Visible minorities twice as likely to have caught the virus
Canada’s most representative study to date investigating how many Canadians have antibodies to SARS-CoV-2, the virus causing COVID-19, reveals a mere 2.6% of Canadians tested between November 2020 and April 2021 had developed antibodies resulting from a past infection. Another 1% of Canadians had antibodies due to vaccination, reflecting the fact that vaccination was not widely available during the survey period. This brings the total percentage of Canadians with some form of immunity before the third wave to 3.6%. These data come from Statistics Canada’s Canadian COVID-19 Antibody and Health Survey (CCAHS), done in partnership with Canada’s COVID-19 Immunity Task Force (CITF), the Public Health Agency of Canada, and Health Canada.
“More than 10,000 Canadians, 1 year of age and older from across Canada participated in this study by sending a dried blood spot (DBS) sample and answering a questionnaire, making it highly representative of the people in this country,” explains Ron Gravel, Director at Statistics Canada and lead on the project. “The study includes data from all 10 provinces and three territories, people from both rural and urban areas, and Canadians with varied health status.”
“One of the most interesting findings is the fact that seniors – those not in long-term care – were not the ones to have had the most SARS-CoV-2 infections in Canada,” says Dr. Catherine Hankins, CITF Co-Chair. “Younger age groups – and especially children and adolescents – had higher rates of antibodies in their blood suggesting a past SARS-CoV-2 infection.”
“The overall seroprevalence of SARS-CoV-2 antibodies was 3.4% among children and youth 1 to 19 years of age between November and April 2021,” explains Mr. Gravel. “As vaccines had not yet been distributed to this age group at the time of the survey, nearly all of these children and youth had antibodies due to a previous infection. In comparison, 2.9% of Canadians 20 to 59 years of age, and 1.4% of Canadians 60 years of age and older, were found to have antibodies due to a past infection.” Estimates for the Canadian population 60 years of age and older do not include those living in an institutional setting, such as a retirement home or in a long-term care setting.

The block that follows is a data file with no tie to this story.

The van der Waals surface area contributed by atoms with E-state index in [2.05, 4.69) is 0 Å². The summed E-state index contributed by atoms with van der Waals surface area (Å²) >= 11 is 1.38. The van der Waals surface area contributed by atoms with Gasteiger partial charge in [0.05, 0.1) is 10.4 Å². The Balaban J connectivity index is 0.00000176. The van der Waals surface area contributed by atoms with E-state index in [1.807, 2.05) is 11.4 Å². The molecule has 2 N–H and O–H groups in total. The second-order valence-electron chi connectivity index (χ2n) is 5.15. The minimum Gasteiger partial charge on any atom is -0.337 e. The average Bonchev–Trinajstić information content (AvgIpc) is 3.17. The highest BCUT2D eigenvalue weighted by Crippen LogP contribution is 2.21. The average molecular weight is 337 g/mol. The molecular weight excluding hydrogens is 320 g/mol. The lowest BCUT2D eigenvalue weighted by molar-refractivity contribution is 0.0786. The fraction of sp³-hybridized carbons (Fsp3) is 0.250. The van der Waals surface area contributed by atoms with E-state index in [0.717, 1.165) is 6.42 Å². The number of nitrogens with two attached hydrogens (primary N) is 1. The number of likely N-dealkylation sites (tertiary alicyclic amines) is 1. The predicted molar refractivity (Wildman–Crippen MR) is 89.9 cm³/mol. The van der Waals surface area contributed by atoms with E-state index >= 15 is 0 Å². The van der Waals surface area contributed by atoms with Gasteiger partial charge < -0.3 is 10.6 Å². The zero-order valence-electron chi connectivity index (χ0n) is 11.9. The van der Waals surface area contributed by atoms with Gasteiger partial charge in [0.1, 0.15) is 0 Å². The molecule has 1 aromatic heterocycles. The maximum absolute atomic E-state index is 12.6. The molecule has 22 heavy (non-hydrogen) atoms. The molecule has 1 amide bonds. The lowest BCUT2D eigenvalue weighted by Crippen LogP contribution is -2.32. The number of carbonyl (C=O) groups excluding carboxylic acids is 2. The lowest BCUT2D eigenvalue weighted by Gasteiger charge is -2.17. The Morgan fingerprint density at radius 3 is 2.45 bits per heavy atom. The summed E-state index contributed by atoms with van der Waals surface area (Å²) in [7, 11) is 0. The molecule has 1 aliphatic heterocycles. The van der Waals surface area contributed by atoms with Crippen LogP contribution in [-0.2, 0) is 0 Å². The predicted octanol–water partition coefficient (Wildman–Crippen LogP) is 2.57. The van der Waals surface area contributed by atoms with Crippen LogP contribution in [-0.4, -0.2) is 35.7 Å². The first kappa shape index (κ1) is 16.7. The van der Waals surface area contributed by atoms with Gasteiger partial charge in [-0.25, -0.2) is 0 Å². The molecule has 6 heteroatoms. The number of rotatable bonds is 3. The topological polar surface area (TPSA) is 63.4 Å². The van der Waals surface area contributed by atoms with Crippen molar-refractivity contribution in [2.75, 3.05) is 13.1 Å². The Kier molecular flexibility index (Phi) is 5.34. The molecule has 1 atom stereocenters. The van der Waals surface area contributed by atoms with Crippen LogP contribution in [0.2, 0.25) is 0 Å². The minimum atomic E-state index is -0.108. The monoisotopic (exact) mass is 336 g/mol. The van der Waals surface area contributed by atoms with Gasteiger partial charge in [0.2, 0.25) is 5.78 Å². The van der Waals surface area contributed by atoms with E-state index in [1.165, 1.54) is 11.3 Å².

Overall antibody seroprevalence (the percentage of people with antibodies in their blood), including Canadians with both infection-acquired and vaccine-induced antibodies, was highest in adults 20 to 59 years of age (4.5%). Among those 60 years of age and older, overall antibody seroprevalence was 2.1%.
Visible minority Canadians more affected by the virus
Canadians belonging to visible minorities had a higher proportion of antibodies acquired through past infection (4.3%) compared to other Canadians (2.1%). This contributed to a higher overall SARS-CoV-2 antibody seroprevalence among visible minorities (4.8%) compared to other Canadians (3.3%).
“This study shows that Canadians belonging to visible minorities have had more SARS-CoV-2 infections,” explains Dr. Hankins. “Public health authorities, community groups, and employers must continue to focus efforts on ensuring they can receive two doses of vaccine.”
“About one in three (30.3%) Canadians who had antibodies due to a SARS-CoV-2 infection had never taken a PCR test – a nasal or throat swab test for an active infection,” reveals Mr. Gravel. Among those, 3 out of 4, (76.6%) indicated that it was because they never had symptoms.
“Asymptomatic infections are very real,” comments Dr. Hankins. “Many Canadians who tested positive for antibodies from a previous infection did not know they had COVID-19 and could very easily have spread it to others, although the numbers don’t tell us how much transmission there was. This reinforces that physical distancing measures and mask- wearing have been the best ways to control the virus, especially before the widespread distribution of vaccines.”